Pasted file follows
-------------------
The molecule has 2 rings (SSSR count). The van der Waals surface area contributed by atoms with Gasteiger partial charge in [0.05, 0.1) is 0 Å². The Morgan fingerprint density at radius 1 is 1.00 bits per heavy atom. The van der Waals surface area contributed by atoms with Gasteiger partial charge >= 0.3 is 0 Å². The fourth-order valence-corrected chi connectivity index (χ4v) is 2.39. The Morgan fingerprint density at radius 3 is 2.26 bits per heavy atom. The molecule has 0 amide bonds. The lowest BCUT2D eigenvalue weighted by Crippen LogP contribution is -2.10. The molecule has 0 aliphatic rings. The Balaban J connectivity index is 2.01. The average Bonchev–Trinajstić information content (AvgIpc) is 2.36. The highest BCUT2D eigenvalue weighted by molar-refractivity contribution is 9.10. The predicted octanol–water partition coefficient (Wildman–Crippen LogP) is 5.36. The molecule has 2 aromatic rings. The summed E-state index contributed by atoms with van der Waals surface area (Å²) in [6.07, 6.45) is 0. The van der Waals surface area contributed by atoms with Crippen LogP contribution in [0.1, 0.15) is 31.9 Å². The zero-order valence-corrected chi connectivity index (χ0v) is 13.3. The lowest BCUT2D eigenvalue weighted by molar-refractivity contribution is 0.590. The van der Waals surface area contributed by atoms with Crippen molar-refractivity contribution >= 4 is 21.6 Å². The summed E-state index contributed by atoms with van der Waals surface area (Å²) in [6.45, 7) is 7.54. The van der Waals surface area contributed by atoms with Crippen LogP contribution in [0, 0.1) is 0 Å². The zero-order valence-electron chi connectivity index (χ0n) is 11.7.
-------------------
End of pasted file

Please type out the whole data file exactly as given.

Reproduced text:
The molecule has 2 rings (SSSR count). The van der Waals surface area contributed by atoms with Gasteiger partial charge in [0.05, 0.1) is 0 Å². The Morgan fingerprint density at radius 1 is 1.00 bits per heavy atom. The van der Waals surface area contributed by atoms with Gasteiger partial charge >= 0.3 is 0 Å². The fourth-order valence-corrected chi connectivity index (χ4v) is 2.39. The Morgan fingerprint density at radius 3 is 2.26 bits per heavy atom. The molecule has 0 amide bonds. The lowest BCUT2D eigenvalue weighted by Crippen LogP contribution is -2.10. The molecule has 0 aliphatic rings. The Balaban J connectivity index is 2.01. The average Bonchev–Trinajstić information content (AvgIpc) is 2.36. The highest BCUT2D eigenvalue weighted by molar-refractivity contribution is 9.10. The predicted octanol–water partition coefficient (Wildman–Crippen LogP) is 5.36. The molecule has 2 aromatic rings. The summed E-state index contributed by atoms with van der Waals surface area (Å²) in [6.07, 6.45) is 0. The van der Waals surface area contributed by atoms with Crippen LogP contribution in [0.1, 0.15) is 31.9 Å². The zero-order valence-corrected chi connectivity index (χ0v) is 13.3. The lowest BCUT2D eigenvalue weighted by molar-refractivity contribution is 0.590. The van der Waals surface area contributed by atoms with Crippen molar-refractivity contribution >= 4 is 21.6 Å². The summed E-state index contributed by atoms with van der Waals surface area (Å²) in [6.45, 7) is 7.54. The van der Waals surface area contributed by atoms with Crippen LogP contribution in [0, 0.1) is 0 Å². The zero-order valence-electron chi connectivity index (χ0n) is 11.7.